Tri-State Generation and Transmission Association will close its coal-powered Craig Station by January 1, 2028 and Springerville Station Unit 3 in 2031, and seeks to acquire 1,250 megawatts of new renewable energy resources by 2031, according to the utility’s latest electric resource plan. Western Resource Advocates and other stakeholders worked closely with Tri-State throughout 2023 in the development of the renewable energy and storage acquisitions of this plan, which was filed today with the Colorado Public Utilities Commission.
As part of its preferred plan, Tri-State seeks to tap into a unique source of funding: the U.S. Department of Agriculture’s $9.7 billion Empowering Rural America program, part of the Inflation Reduction Act. This funding will help Tri-State reduce the risks of saddling customers with increased power bills due to stranded asset costs.
“Tri-State should be commended for proposing a transformational electric resource plan, which will reduce carbon pollution across the West and provide economic benefits for its member cooperatives,” said Stacy Tellinghuisen, deputy director of policy development at WRA. “We encourage other utilities to take advantage of this once-in-a-generation opportunity to use federal funds to replace expensive, polluting plants with cleaner resources.”
Craig Station is a 1.285-GW, three-unit generating facility located in northwestern Colorado. Unit 3, which is owned entirely by Tri-State, was originally slated for retirement by the end of 2029. Craig Units 1 and 2 are referred to as the Yampa Project, and are owned by Tri-State, PacifiCorp, Platte River Power Authority, SRP and Xcel Energy. Unit 1 will retire in 2025, and Unit 2 will retire in 2028.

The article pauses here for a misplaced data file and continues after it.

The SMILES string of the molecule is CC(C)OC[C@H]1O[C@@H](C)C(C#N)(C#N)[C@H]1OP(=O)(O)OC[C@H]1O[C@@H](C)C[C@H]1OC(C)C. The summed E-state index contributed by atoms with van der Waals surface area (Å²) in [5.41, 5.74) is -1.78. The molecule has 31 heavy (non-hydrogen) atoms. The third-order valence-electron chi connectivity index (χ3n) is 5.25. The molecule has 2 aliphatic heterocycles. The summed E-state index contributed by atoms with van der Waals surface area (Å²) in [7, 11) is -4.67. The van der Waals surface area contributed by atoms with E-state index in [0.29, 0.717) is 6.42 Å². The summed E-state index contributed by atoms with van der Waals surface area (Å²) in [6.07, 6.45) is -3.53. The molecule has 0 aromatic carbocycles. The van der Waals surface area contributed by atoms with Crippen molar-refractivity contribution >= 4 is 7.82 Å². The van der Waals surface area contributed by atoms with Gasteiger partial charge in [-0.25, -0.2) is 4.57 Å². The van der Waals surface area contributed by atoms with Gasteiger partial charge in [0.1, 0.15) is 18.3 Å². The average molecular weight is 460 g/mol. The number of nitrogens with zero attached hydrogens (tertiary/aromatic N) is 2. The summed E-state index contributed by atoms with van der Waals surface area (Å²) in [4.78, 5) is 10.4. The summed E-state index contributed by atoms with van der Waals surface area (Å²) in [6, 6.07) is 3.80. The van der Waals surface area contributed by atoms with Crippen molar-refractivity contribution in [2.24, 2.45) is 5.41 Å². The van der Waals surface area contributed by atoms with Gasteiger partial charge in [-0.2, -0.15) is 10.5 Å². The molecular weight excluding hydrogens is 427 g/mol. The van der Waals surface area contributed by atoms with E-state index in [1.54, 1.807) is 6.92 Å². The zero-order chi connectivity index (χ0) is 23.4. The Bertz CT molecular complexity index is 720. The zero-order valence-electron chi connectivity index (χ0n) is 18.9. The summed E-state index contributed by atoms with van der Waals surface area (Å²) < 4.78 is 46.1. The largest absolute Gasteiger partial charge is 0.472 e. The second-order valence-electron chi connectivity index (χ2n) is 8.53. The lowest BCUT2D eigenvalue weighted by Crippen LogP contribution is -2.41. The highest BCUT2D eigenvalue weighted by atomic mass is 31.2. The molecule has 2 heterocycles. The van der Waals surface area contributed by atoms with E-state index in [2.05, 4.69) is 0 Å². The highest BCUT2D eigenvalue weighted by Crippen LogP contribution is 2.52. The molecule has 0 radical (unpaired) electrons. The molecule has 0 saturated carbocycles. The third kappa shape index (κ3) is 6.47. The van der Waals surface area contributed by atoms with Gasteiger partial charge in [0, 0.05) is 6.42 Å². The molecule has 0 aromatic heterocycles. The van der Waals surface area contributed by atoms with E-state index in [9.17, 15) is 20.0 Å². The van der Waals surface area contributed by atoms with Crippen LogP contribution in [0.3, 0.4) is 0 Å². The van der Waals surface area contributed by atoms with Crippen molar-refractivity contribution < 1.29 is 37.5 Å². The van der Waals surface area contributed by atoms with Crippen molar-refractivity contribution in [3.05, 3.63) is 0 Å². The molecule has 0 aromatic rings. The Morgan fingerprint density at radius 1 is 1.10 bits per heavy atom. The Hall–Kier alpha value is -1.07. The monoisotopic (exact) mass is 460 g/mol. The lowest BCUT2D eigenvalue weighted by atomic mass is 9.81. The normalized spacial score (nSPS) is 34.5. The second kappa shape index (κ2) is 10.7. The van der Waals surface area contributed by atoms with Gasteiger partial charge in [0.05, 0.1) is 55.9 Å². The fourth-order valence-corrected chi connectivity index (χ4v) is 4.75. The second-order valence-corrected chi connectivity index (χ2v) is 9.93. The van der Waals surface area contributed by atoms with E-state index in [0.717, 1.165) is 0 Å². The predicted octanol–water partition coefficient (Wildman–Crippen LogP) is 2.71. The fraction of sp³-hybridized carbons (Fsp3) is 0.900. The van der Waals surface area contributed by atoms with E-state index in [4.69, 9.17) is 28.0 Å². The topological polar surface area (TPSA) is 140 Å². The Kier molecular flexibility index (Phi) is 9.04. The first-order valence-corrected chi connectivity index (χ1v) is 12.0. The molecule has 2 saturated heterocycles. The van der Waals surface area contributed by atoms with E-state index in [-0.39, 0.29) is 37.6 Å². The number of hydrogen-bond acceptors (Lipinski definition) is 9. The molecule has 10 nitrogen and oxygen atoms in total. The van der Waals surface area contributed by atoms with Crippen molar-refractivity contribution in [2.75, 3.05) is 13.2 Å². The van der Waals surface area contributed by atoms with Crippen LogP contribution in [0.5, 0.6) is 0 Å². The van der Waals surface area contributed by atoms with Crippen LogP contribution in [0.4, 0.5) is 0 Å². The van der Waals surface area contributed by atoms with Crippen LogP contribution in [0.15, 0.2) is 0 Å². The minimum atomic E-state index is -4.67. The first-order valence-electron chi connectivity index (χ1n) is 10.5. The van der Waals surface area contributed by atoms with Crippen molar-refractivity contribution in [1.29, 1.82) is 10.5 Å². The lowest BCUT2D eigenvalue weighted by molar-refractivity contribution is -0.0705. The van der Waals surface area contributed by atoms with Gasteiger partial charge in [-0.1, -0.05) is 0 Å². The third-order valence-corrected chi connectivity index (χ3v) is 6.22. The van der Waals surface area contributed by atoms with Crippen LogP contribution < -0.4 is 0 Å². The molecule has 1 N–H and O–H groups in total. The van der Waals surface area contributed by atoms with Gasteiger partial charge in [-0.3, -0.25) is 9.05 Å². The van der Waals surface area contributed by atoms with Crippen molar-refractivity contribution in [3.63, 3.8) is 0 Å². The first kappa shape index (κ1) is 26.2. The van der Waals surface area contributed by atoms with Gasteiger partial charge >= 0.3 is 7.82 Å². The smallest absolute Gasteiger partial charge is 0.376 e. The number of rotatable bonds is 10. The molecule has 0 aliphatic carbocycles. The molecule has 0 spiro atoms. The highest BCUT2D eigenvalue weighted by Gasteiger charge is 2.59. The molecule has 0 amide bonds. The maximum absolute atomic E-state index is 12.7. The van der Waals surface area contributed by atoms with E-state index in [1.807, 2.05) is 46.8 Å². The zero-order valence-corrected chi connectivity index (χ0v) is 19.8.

The Springerville power plant is a 1.765-GW, four-unit generating facility located in eastern Arizona near the New Mexico border. The 458-MW capacity Unit 3 is wholly owned by Tri-State. Built in 2006 with a projected lifespan of 60 years, today marks the first time Tri-State has announced a retirement date for the facility. Springerville Units 1 and 2 are owned by Tucson Electric Power; the utility plans to retire these in 2027 and 2032, respectively. Unit 4 is owned by Salt River Project and has no retirement date.
“Tri-State’s proposed plan shows that with the right approach, shifting to renewable energy is possible in a timely, reliable and economically beneficial way,” said Alex Routhier, Ph.D., Arizona clean energy manager and senior policy advisor at WRA. “With Tri-State’s announcement, Arizona’s Salt River Project is now the only owner of Springerville without an announced retirement date for this high cost, pollution-intensive coal fired power plant. We encourage SRP to follow Tri-State’s lead and seriously evaluate continued reliance on coal-fired power from Springerville.”
In its 2020 electric resource plan, Tri-State committed to significant carbon pollution reductions for energy serving its Colorado cooperative members. The 2023 plan builds on that progress by retiring the Springerville unit in Arizona and adding renewables and battery storage that will serve cooperatives across Tri-State’s system. If approved by the Colorado commission, Tri-State’s proposed resource acquisition — a mix of wind, solar and battery storage — will be the largest in its history, and result in a $1.8 billion savings for the utility’s members. In addition, Tri-State’s plan will result in an 89% reduction in greenhouse gas emissions in Colorado by 2030, relative to a 2005 baseline. WRA will participate in the commission proceeding to review other elements of the plan later this year.
News item from WRA